The defendant in the case had initially been charged with aggravated criminal sodomy, a level-1 felony punishable by anywhere from roughly 12 to 50 years in prison. He ultimately pleaded no contest to two misdemeanor battery charges and was sentenced to a year of probation.

The answer in which Armbrister wrote that the judge had reviewed his file was a response to a question about how to determine whether evidence is “material.” It asked nothing about law enforcement leadership’s own experiences. Asked why, in an article about officer truthfulness issues, he answered with so much more than he needed to say without first verifying that what he was saying was accurate, Armbrister said, via text message, “I said so much because I HAVE NOTHING TO HIDE!”

The district attorney’s office had not yet responded substantively Friday to an email sent Tuesday, asking whether they had any information about an in camera review of the sheriff’s personnel file.

Here is the question we sent April 18 and Armbrister’s full answer, which we received April 21:

Q: The legal standard is whether evidence is “material” to innocence or guilt. To someone without a law degree, that sounds like a fairly subjective standard. How should law enforcement assess whether evidence is material? Under this policy, if materiality of certain evidence is questionable, should officers err on the side of disclosure or nondisclosure?

Armbrister: I believe the third definition in Black’s Law Dictionary of “material” that “of such a nature that knowledge of the item would affect a person’s decision making” is most germane in this case. I think you are right in that the term can be ambiguous and subjective, so I will err on the side of caution when deciding what needs to be disclosed and what does not.

My own personal situation and experience plays deeply into this. A well-publicized allegation was made against me and my truthfulness during a criminal investigation. Based on that allegation, an independent investigation was completed by an outside agency. The findings were clear that I had acted in good faith but in poor practice and violated department policies in that I unintentionally failed to move a recorded interview to the proper server to be preserved as part of an investigation. There was absolutely no information showing I acted maliciously or nefariously, nor with intent. In fact, it showed that I had, at NO POINT, tried to hide my mistakes or obscure them from both the defense and courts. I did not know that the recorded interview had not been uploaded or saved to the system until the case proceeded to trial.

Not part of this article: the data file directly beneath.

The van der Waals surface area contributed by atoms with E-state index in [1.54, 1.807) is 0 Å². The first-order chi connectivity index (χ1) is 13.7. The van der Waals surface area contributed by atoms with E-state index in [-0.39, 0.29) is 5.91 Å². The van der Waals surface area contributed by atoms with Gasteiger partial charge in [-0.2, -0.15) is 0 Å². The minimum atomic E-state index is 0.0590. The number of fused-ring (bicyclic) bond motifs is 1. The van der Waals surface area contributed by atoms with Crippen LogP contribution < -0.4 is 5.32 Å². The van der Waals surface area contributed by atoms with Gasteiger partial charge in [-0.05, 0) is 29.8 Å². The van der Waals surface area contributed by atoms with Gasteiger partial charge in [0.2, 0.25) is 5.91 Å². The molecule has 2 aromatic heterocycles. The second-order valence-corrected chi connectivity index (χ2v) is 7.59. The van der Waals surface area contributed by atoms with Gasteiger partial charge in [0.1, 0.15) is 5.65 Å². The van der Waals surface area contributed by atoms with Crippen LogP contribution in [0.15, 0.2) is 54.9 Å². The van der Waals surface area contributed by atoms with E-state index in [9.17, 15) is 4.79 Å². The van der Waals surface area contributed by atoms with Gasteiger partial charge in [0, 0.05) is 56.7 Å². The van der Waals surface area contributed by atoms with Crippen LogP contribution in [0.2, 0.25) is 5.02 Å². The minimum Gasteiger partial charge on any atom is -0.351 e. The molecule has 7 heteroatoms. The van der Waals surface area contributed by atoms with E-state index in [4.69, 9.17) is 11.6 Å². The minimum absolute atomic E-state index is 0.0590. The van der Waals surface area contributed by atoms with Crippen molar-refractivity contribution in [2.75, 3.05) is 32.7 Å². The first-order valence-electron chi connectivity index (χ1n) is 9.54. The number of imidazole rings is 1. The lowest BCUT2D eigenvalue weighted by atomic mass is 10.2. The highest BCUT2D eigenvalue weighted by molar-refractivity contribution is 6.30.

And to that end, I received administrative punishment for the policy violations, and the District Attorney at the time reviewed the investigation and found there was no criminal conduct or intent to obscure information on my part. The Judge in that case viewed my personnel file “in camera,” and he found there was nothing to show I had done anything toward untruthful behavior, nor with intent.

My case is an excellent example: There is an allegation of untruthfulness; however, after the system has looked at it from a Brady-Giglio standard, it remains an allegation and not “material” information “of such a nature that knowledge of the item would affect a person’s decision making.” So, if I had a deputy in my agency with these exact set of facts presented to me, I would retain all information in the personnel file, but I would not state he or she has any material Brady Giglio findings that should be disclosed as that is the standard the law requires. Honest mistakes and intentional deceit are two entirely different things and will be handled as such.

In response to a separate question last month, Armbrister wrote, “I now have an extra layer of accountability in that I have told you and the public how I intend to handle these situations, and if I stray from my promise, you and the community will hold me accountable. I want to avoid letting the community down as I’m trying to maintain community trust, rather than tear it down.”

Read the full article:

Here’s the statement Armbrister sent via email Friday:


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Mackenzie Clark (she/her), reporter/founder of The Lawrence Times, can be reached at mclark (at) lawrencekstimes (dot) com. Read more of her work for the Times here. Check out her staff bio here.

More coverage: Brady/Giglio disclosures